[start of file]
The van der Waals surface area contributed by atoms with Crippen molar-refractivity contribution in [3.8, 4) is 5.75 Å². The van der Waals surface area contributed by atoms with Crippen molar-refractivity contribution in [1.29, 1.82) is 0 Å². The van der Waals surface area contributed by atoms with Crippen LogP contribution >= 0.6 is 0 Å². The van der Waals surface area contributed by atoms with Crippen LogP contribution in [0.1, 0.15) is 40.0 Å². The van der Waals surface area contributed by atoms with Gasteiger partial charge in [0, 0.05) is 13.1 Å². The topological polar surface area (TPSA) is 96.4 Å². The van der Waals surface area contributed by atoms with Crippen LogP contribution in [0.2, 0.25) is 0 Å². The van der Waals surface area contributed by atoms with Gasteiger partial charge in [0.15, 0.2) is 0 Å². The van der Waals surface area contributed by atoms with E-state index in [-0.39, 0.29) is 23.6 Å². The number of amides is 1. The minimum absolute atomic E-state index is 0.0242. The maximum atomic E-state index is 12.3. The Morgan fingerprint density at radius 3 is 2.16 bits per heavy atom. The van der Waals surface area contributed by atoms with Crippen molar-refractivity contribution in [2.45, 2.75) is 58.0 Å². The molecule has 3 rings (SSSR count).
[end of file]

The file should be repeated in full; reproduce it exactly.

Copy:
The van der Waals surface area contributed by atoms with Crippen molar-refractivity contribution in [3.8, 4) is 5.75 Å². The van der Waals surface area contributed by atoms with Crippen molar-refractivity contribution in [1.29, 1.82) is 0 Å². The van der Waals surface area contributed by atoms with Crippen LogP contribution >= 0.6 is 0 Å². The van der Waals surface area contributed by atoms with Crippen LogP contribution in [0.1, 0.15) is 40.0 Å². The van der Waals surface area contributed by atoms with Gasteiger partial charge in [0, 0.05) is 13.1 Å². The topological polar surface area (TPSA) is 96.4 Å². The van der Waals surface area contributed by atoms with Crippen LogP contribution in [0.2, 0.25) is 0 Å². The van der Waals surface area contributed by atoms with Gasteiger partial charge in [0.15, 0.2) is 0 Å². The van der Waals surface area contributed by atoms with E-state index in [-0.39, 0.29) is 23.6 Å². The number of amides is 1. The minimum absolute atomic E-state index is 0.0242. The maximum atomic E-state index is 12.3. The Morgan fingerprint density at radius 3 is 2.16 bits per heavy atom. The van der Waals surface area contributed by atoms with Crippen molar-refractivity contribution in [2.45, 2.75) is 58.0 Å². The molecule has 3 rings (SSSR count).